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the red ball comes to rest its vector change is solely of magnitude.
That is all there is to see. A diagram that illustrates Newton?s equal and opposite force and momentum change. X is the difference between the orthodox view and reality.
In Snooker it is called a kiss, when both balls are moving. Do try it. Roll a blue ball down the table and hit it with a cue ball at right angles to its line of motion. JFD, I have and, with a bit of patience, you will hit the sweet spot.
I need help here. Please show me the correct mathematics.
This is a discovery I made many years ago.
The diagram shows a blue ball traveling at a velocity of A-C
which is struck by a red ball traveling at a velocity of B-C.
The Blue ball is deflected with a resultant velocity C-D, the vector change is solely of direction, the red ball comes to rest its vector change is solely of magnitude.
There is not enough information given to have any idea where the balls would end up. We do not know the speed of either ball nor do we know at what angle the balls hit each other.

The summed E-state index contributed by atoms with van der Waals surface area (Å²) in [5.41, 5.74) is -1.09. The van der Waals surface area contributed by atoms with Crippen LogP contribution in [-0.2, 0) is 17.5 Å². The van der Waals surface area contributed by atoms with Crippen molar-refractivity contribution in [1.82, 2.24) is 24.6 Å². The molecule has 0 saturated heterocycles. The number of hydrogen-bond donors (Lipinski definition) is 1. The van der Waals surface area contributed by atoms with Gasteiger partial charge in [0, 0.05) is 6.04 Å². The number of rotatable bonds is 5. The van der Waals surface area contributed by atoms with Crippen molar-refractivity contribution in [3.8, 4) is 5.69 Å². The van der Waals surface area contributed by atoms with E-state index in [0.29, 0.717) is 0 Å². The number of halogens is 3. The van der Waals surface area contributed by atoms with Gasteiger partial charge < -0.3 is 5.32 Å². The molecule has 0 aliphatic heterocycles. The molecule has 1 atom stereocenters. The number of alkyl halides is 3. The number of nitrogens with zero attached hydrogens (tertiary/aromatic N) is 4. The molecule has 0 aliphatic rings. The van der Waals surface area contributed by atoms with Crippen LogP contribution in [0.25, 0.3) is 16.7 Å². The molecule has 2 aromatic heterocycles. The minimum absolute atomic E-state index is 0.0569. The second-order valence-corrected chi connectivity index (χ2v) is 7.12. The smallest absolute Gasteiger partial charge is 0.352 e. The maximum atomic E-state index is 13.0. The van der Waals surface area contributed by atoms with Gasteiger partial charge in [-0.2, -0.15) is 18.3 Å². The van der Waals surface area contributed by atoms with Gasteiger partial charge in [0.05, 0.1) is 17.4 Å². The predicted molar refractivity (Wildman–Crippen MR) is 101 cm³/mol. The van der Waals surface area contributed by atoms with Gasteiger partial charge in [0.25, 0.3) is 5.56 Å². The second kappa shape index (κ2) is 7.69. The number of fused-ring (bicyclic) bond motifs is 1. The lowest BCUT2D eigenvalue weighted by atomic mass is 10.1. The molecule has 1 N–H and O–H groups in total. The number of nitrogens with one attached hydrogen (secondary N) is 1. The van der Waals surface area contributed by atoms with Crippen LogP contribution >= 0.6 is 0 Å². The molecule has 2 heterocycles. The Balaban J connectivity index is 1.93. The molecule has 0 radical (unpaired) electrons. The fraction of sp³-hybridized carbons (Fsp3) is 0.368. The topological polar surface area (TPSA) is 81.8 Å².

My mistake. I made the assumption that vector diagrams were commonplace and that anyone who would be contributing to the thread would recognise that at a velocity of A-C was referencing a vector diagram.
The diagram is drawn to scale. AC is 4 units long, BC is 3 units long, and therefore CX is 5 units long the vector sum of AC, BC
I did this experiment in school, and your assertions have been falsified.
That change is shown in the diagram as the red mass coming to rest, no residual momentum, the blue mass moves on the line of CD an unchanged speed of 4 units and also along the line of BC at speed of 3 units.
bringing red to rest, and changing the direction of blue, but crucially not the speed.
In the first law, an object will not change its motion unless a force acts on it.
I can't make any sense of the diagram supplied
You just said the speed did change! The blue ball was moving originally at 4 units in the CD (x) direction. After the collision it is moving those 4 units plus 3 units in the BC (y) direction. That is an increase in speed.
The momentum of the blue ball is changed by its change in direction, not by a change in speed.
Why does the blue ball not push the red ball right to left?How does it know that it's only allowed to push it up (to arrest that component of its motion) but not from right to left?
If you hit the blue ball centrally, it neither slows down nor speeds, up